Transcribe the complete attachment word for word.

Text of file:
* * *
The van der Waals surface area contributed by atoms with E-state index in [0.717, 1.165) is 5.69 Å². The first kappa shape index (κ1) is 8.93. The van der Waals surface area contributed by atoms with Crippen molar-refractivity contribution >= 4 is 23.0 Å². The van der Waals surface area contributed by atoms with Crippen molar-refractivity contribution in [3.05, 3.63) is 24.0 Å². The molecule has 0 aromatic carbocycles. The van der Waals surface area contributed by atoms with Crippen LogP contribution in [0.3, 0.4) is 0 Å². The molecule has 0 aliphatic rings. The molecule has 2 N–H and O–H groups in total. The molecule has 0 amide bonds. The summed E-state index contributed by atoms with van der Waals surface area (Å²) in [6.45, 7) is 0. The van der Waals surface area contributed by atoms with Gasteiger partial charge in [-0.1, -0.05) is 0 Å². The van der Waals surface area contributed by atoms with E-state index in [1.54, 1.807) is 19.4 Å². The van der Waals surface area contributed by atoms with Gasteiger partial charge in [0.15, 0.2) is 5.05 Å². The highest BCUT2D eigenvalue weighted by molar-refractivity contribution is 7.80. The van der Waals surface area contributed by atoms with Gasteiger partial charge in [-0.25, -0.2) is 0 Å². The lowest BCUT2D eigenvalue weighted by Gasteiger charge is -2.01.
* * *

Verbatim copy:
The van der Waals surface area contributed by atoms with E-state index in [0.717, 1.165) is 5.69 Å². The first kappa shape index (κ1) is 8.93. The van der Waals surface area contributed by atoms with Crippen molar-refractivity contribution >= 4 is 23.0 Å². The van der Waals surface area contributed by atoms with Crippen molar-refractivity contribution in [3.05, 3.63) is 24.0 Å². The molecule has 0 aromatic carbocycles. The van der Waals surface area contributed by atoms with Crippen LogP contribution in [0.3, 0.4) is 0 Å². The molecule has 0 aliphatic rings. The molecule has 2 N–H and O–H groups in total. The molecule has 0 amide bonds. The summed E-state index contributed by atoms with van der Waals surface area (Å²) in [6.45, 7) is 0. The van der Waals surface area contributed by atoms with Gasteiger partial charge in [-0.1, -0.05) is 0 Å². The van der Waals surface area contributed by atoms with E-state index in [1.54, 1.807) is 19.4 Å². The van der Waals surface area contributed by atoms with Gasteiger partial charge in [0.15, 0.2) is 5.05 Å². The highest BCUT2D eigenvalue weighted by molar-refractivity contribution is 7.80. The van der Waals surface area contributed by atoms with Gasteiger partial charge in [-0.25, -0.2) is 0 Å². The lowest BCUT2D eigenvalue weighted by Gasteiger charge is -2.01.